Examining Ways to Improve Weight Control Programs' Population Reach and Representativeness: A Discrete Choice Experiment of Financial Incentives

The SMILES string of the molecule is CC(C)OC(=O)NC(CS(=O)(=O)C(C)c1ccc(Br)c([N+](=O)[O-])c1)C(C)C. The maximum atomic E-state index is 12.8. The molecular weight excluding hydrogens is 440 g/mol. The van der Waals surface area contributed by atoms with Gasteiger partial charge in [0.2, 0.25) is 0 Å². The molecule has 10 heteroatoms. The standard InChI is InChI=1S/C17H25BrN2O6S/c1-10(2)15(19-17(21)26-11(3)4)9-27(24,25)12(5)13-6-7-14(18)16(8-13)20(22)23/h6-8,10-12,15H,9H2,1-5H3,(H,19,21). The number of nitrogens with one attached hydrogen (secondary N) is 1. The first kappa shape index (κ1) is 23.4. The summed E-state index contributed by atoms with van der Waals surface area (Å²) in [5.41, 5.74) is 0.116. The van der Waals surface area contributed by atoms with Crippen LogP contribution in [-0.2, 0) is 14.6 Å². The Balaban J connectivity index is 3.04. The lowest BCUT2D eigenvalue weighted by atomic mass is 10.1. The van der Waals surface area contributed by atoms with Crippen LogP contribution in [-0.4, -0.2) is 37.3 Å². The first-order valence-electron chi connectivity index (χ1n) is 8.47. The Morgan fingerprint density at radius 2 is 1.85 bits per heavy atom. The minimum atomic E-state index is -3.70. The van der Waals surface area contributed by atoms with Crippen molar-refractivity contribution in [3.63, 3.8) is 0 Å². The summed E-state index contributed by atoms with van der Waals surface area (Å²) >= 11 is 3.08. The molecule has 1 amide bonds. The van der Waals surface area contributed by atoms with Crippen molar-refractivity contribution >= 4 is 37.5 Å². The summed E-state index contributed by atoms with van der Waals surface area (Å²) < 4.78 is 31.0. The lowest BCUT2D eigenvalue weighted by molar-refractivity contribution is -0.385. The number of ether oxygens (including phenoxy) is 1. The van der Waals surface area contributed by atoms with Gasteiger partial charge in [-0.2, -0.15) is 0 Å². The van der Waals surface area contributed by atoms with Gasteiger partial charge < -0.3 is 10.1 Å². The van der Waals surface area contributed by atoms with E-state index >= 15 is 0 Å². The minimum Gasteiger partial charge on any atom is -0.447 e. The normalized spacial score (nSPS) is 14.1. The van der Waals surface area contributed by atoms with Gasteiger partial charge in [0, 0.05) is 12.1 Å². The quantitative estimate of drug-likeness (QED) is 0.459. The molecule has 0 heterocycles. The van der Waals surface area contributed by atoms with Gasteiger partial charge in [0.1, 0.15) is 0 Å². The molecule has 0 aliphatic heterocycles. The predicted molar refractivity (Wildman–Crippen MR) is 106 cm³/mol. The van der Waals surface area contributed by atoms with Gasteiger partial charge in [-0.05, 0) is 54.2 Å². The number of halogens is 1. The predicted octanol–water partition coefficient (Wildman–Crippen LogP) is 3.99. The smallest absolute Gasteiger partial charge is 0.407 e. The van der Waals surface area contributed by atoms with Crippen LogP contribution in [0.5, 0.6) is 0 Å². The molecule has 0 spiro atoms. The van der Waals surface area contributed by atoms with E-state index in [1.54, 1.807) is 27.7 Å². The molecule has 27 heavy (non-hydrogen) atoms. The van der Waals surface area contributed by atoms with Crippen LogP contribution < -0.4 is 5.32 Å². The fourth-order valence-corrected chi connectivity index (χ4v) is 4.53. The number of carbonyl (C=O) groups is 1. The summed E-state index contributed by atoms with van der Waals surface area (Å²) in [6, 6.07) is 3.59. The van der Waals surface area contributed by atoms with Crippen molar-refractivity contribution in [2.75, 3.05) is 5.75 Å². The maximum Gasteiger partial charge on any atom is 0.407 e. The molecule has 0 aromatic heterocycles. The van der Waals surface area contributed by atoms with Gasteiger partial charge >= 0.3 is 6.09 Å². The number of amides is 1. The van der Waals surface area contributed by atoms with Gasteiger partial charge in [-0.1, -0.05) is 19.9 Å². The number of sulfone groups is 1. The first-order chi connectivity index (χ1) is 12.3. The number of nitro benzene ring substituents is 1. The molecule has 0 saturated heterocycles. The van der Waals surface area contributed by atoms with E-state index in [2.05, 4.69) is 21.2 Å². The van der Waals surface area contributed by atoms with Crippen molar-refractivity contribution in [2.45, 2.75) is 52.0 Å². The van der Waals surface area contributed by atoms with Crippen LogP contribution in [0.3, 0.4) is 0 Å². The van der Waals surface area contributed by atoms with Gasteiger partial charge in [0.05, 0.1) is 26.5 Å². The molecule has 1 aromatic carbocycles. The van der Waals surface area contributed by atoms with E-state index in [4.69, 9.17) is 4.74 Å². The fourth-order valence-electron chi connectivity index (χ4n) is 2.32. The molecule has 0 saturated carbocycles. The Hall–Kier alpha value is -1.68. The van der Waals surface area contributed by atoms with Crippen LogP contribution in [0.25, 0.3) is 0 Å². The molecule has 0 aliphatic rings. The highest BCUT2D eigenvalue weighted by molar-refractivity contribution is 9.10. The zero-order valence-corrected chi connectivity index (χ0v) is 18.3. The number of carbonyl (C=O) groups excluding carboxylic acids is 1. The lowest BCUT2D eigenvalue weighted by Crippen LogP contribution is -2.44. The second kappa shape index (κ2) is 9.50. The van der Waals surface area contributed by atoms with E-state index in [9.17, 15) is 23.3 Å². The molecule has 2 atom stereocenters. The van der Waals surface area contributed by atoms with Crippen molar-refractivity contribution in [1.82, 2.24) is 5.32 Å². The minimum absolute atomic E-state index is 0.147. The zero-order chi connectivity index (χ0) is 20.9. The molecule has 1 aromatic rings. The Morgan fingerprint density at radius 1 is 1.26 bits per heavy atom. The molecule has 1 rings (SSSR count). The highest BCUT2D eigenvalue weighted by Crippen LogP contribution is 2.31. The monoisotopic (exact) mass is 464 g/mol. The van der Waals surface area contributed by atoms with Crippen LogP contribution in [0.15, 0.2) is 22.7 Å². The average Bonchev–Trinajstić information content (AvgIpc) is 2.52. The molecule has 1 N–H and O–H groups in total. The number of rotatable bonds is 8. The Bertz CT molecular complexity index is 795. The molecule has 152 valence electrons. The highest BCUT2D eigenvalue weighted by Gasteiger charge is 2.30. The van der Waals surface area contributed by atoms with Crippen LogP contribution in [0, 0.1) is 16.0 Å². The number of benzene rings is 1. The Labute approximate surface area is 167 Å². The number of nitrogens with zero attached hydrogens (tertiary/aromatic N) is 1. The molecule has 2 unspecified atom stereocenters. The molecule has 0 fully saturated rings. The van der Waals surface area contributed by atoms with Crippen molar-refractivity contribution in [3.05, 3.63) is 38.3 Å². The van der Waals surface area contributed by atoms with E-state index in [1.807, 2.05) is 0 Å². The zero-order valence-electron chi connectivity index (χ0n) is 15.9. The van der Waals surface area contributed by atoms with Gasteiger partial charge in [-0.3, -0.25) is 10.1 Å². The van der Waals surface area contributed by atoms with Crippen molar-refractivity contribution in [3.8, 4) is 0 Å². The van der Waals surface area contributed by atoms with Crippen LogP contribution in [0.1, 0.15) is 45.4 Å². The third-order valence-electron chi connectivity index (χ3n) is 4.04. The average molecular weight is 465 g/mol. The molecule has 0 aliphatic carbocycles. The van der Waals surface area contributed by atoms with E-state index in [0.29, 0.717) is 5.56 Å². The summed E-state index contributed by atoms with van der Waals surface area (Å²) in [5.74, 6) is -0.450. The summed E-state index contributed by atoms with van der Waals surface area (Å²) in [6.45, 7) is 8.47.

Background Both theoretical and empirical evidence supports the potential of modest financial incentives to increase the reach of evidence-based weight control programs. However, few studies exist that examine the best incentive design for achieving the highest reach and representativeness at the lowest cost and whether or not incentive designs may be valued differentially by subgroups that experience obesity-related health disparities. Methods A discrete choice experiment was conducted (n = 1232 participants; over 90% of them were overweight/obese) to collect stated preference towards different financial incentive attributes, including reward amount, program location, reward contingency, and payment form and frequency. Mixed logit and conditional logit models were used to determine overall and subgroup preference ranking of attributes. Using the National Health and Nutrition Examination Survey data sample weights and the estimated models, we predicted US nationally representative participation rates by subgroups and examined the effect of offering more than one incentive design. External validity was checked by using a completed cluster randomized control trial. Results There were significant subgroup differences in preference toward incentive attributes. There was also a sizable negative response to larger incentive amounts among African Americans, suggesting that higher amounts would reduce participation from this population. We also find that offering participants a menu of incentive designs to choose from would increase reach more than offering higher reward amounts. Conclusions We confirmed the existence of preference heterogeneity and the importance of subgroup-targeted incentive designs in any evidence-based weight control program to maximize population reach and reduce health disparities.